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Whether you're moving to a cheaper space or expanding to new borders, relocating a business is never an easy task. From filling out paperwork to packing up office equipment, the decision to move comes with a myriad of challenges that you have to be aware of and prepared for. You want to make sure your business gets up and running as soon as possible when you move to your new place. To help navigate this physically and mentally exhausting process, use the six tips below: Business Relocation: Six Seamless Tips

Study Your Location

Your new location should be conducive for your business to thrive in. If your new prospective location doesn't offer anything new in terms of potential customers, lower operational costs, and other opportunities to capitalize on, then there is moot point in moving to that said location. Study the location including demographics, competition, crime rate, cost of living, etc.


Where you'll be relocating to will dictate how much foot traffic comes in and out of your storefront, what fees you'll be paying for, and how much insurance coverage you'll legally need.

Throw Stuff Away

Moving opens up the opportunity to throw those old electronics and worn out furniture that your business has. Throwing out stuff you don't need anymore should be done before you start packing items. This will help declutter the room and give you space to move around while packing and hauling boxes. You can also donate office equipment to charities and non-profits. You can declare these items as deductibles on your tax forms as long as you donate it to an accredited organization. A less charitable way to get rid of your unneeded items is to sell it online. Post it on websites, like Craigslist, and apps, like Offer Up.

Pack Early

Don't wait until the very last week or month to start packing your stuff. If you are moving a fairly sizable business, you should start packing asap. Buy packing supplies including boxes, styrofoam, bubble wrap, and packaging tape. Consider using recycled boxes, which are more cost-effective and environmental friendly. Start with items you don't require on a regular basis. The larger your inventory of items are, the earlier you should start packing.

Consider Hiring a Moving Company

Hiring a moving company means costs, but it also means manpower to help you pack and transport your stuff from point A to point B. Just as it is smart to start packing early, contact potential moving agencies months in advance. Aside from price being the obvious deciding factor, you should also only consider moving companies that have permits, licenses, and proof of insurance.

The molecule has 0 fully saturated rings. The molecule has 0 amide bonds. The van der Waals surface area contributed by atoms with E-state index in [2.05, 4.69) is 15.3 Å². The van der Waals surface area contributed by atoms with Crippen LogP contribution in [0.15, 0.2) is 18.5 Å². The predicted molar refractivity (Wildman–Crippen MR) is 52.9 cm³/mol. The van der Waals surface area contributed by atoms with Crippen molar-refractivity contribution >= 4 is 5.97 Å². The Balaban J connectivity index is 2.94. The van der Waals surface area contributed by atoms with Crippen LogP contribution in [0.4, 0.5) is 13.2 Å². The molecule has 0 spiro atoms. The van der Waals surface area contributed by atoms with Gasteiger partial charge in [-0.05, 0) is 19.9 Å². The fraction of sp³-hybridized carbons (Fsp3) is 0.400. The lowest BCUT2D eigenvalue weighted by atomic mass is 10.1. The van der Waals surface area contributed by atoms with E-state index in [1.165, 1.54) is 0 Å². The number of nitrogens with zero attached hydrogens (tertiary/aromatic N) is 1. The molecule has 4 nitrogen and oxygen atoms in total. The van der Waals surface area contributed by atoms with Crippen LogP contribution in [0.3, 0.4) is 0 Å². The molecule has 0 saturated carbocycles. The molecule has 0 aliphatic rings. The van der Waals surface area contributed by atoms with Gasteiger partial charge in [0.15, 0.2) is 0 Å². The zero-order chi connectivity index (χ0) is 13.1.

Procure Insurance Coverage

If you decide to go the DIY route and rent your own truck, make sure to get insurance. Go online and ask for cheap insurance quotes to do some comparison shopping. While most insurance policies have a clause that covers rental cars, there are few policies that cover rental trucks. If you are involved in a crash or any roadside accident, you'll want some insurance coverage to cushion the financial blow. In addition to coverage for your belongings, if you are hiring people to help you load and unload trucks, consider getting worker's compensation coverage.

Ready Your Employees

You're not the only one affected by the decision to relocate your business. If you employ other people, you have to inform them of your plans, especially if you are planning to move to a different state hundreds of miles away from where you're currently established. This gives them time to decide whether or not they can relocate too or find another job. You should also inform your existing customer base. Announce it through a newsletter or even a simple note at the front door.

Final Thoughts

Moving your business to a new location is an exciting time for an entrepreneur. It creates new opportunities to grow your customer base and increase your revenues. Done right, you'll be opening for business in no time.

Lee Flynn is from the Wasatch Mountains near Salt Lake City, UT. After Lee spent years preparing himself, his home and his family, he decided he had to do more. In his free time, Lee helps educate those who want to do the same. Through small local workshops and articles, Lee trains and teaches others on home preparation, food storage techniques, wilderness survival and self reliance. After obtaining a bachelors degree from the University of Utah, Lee moved to the Salt Lake Valley where he now lives with his wife and daughter.

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